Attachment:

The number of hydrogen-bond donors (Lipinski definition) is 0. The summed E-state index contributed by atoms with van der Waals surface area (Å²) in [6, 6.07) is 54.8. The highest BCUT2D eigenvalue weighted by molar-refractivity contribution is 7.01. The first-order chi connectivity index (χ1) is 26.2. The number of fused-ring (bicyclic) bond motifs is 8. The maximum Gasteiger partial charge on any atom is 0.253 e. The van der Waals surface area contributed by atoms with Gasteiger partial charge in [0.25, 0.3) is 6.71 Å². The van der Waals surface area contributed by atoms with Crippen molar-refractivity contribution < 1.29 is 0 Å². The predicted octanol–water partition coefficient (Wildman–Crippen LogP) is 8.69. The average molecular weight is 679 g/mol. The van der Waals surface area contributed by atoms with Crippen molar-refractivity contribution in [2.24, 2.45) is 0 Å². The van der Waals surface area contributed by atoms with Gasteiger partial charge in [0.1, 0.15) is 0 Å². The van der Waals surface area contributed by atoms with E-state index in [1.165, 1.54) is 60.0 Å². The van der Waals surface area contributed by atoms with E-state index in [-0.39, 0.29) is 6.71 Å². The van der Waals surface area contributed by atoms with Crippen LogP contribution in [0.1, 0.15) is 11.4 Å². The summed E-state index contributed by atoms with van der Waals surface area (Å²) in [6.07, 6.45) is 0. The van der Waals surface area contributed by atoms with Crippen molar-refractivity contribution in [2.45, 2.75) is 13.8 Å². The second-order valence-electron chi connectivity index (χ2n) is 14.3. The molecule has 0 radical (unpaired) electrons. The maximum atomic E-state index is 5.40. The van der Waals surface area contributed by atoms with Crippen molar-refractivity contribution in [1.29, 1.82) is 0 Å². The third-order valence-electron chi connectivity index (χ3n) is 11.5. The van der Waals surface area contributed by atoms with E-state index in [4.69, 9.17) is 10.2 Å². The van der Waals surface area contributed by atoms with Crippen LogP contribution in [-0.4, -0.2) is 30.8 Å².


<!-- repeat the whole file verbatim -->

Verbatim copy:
The number of hydrogen-bond donors (Lipinski definition) is 0. The summed E-state index contributed by atoms with van der Waals surface area (Å²) in [6, 6.07) is 54.8. The highest BCUT2D eigenvalue weighted by molar-refractivity contribution is 7.01. The first-order chi connectivity index (χ1) is 26.2. The number of fused-ring (bicyclic) bond motifs is 8. The maximum Gasteiger partial charge on any atom is 0.253 e. The van der Waals surface area contributed by atoms with Gasteiger partial charge in [0.25, 0.3) is 6.71 Å². The van der Waals surface area contributed by atoms with Crippen molar-refractivity contribution < 1.29 is 0 Å². The predicted octanol–water partition coefficient (Wildman–Crippen LogP) is 8.69. The average molecular weight is 679 g/mol. The van der Waals surface area contributed by atoms with Crippen molar-refractivity contribution in [2.24, 2.45) is 0 Å². The van der Waals surface area contributed by atoms with Gasteiger partial charge in [0.1, 0.15) is 0 Å². The van der Waals surface area contributed by atoms with E-state index in [1.165, 1.54) is 60.0 Å². The van der Waals surface area contributed by atoms with E-state index in [-0.39, 0.29) is 6.71 Å². The van der Waals surface area contributed by atoms with Crippen LogP contribution in [0.1, 0.15) is 11.4 Å². The summed E-state index contributed by atoms with van der Waals surface area (Å²) in [6.07, 6.45) is 0. The van der Waals surface area contributed by atoms with Crippen molar-refractivity contribution in [2.45, 2.75) is 13.8 Å². The second-order valence-electron chi connectivity index (χ2n) is 14.3. The molecule has 0 radical (unpaired) electrons. The maximum atomic E-state index is 5.40. The van der Waals surface area contributed by atoms with Crippen molar-refractivity contribution in [1.29, 1.82) is 0 Å². The third-order valence-electron chi connectivity index (χ3n) is 11.5. The van der Waals surface area contributed by atoms with E-state index in [4.69, 9.17) is 10.2 Å². The van der Waals surface area contributed by atoms with Crippen LogP contribution in [-0.4, -0.2) is 30.8 Å².